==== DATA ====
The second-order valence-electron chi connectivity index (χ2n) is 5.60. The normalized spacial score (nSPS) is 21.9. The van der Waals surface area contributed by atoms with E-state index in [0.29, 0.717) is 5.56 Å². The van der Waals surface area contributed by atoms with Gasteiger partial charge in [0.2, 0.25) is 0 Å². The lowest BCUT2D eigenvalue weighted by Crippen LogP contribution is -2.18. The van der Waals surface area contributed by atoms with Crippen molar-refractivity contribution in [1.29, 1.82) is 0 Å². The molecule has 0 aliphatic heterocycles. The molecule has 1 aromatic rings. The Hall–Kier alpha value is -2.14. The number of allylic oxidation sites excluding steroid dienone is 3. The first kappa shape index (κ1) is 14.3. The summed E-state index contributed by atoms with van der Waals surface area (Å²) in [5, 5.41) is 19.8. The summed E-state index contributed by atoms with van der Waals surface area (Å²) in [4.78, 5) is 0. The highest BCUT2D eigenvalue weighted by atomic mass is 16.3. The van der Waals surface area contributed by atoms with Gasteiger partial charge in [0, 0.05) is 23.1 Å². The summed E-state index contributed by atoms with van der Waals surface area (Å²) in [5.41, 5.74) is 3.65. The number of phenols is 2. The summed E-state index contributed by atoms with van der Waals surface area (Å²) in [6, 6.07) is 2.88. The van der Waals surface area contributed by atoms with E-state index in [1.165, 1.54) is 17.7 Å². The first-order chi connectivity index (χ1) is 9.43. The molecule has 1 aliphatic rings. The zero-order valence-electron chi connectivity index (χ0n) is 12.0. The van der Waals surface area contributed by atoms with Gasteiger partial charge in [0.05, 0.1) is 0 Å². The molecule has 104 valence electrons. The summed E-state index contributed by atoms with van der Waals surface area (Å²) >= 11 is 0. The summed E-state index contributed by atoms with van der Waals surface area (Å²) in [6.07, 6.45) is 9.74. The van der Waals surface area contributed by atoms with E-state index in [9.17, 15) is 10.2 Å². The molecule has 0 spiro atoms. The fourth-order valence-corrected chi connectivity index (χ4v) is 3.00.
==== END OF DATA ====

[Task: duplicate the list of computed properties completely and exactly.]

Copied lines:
The second-order valence-electron chi connectivity index (χ2n) is 5.60. The normalized spacial score (nSPS) is 21.9. The van der Waals surface area contributed by atoms with E-state index in [0.29, 0.717) is 5.56 Å². The van der Waals surface area contributed by atoms with Gasteiger partial charge in [0.2, 0.25) is 0 Å². The lowest BCUT2D eigenvalue weighted by Crippen LogP contribution is -2.18. The van der Waals surface area contributed by atoms with Crippen molar-refractivity contribution in [1.29, 1.82) is 0 Å². The molecule has 0 aliphatic heterocycles. The molecule has 1 aromatic rings. The Hall–Kier alpha value is -2.14. The number of allylic oxidation sites excluding steroid dienone is 3. The first kappa shape index (κ1) is 14.3. The summed E-state index contributed by atoms with van der Waals surface area (Å²) in [5, 5.41) is 19.8. The summed E-state index contributed by atoms with van der Waals surface area (Å²) in [4.78, 5) is 0. The highest BCUT2D eigenvalue weighted by atomic mass is 16.3. The van der Waals surface area contributed by atoms with Gasteiger partial charge in [0, 0.05) is 23.1 Å². The summed E-state index contributed by atoms with van der Waals surface area (Å²) in [5.41, 5.74) is 3.65. The number of phenols is 2. The summed E-state index contributed by atoms with van der Waals surface area (Å²) in [6, 6.07) is 2.88. The van der Waals surface area contributed by atoms with E-state index in [1.165, 1.54) is 17.7 Å². The first-order chi connectivity index (χ1) is 9.43. The molecule has 1 aliphatic rings. The zero-order valence-electron chi connectivity index (χ0n) is 12.0. The van der Waals surface area contributed by atoms with Gasteiger partial charge in [0.05, 0.1) is 0 Å². The molecule has 104 valence electrons. The summed E-state index contributed by atoms with van der Waals surface area (Å²) >= 11 is 0. The summed E-state index contributed by atoms with van der Waals surface area (Å²) in [6.07, 6.45) is 9.74. The van der Waals surface area contributed by atoms with E-state index in [9.17, 15) is 10.2 Å². The molecule has 0 spiro atoms. The fourth-order valence-corrected chi connectivity index (χ4v) is 3.00.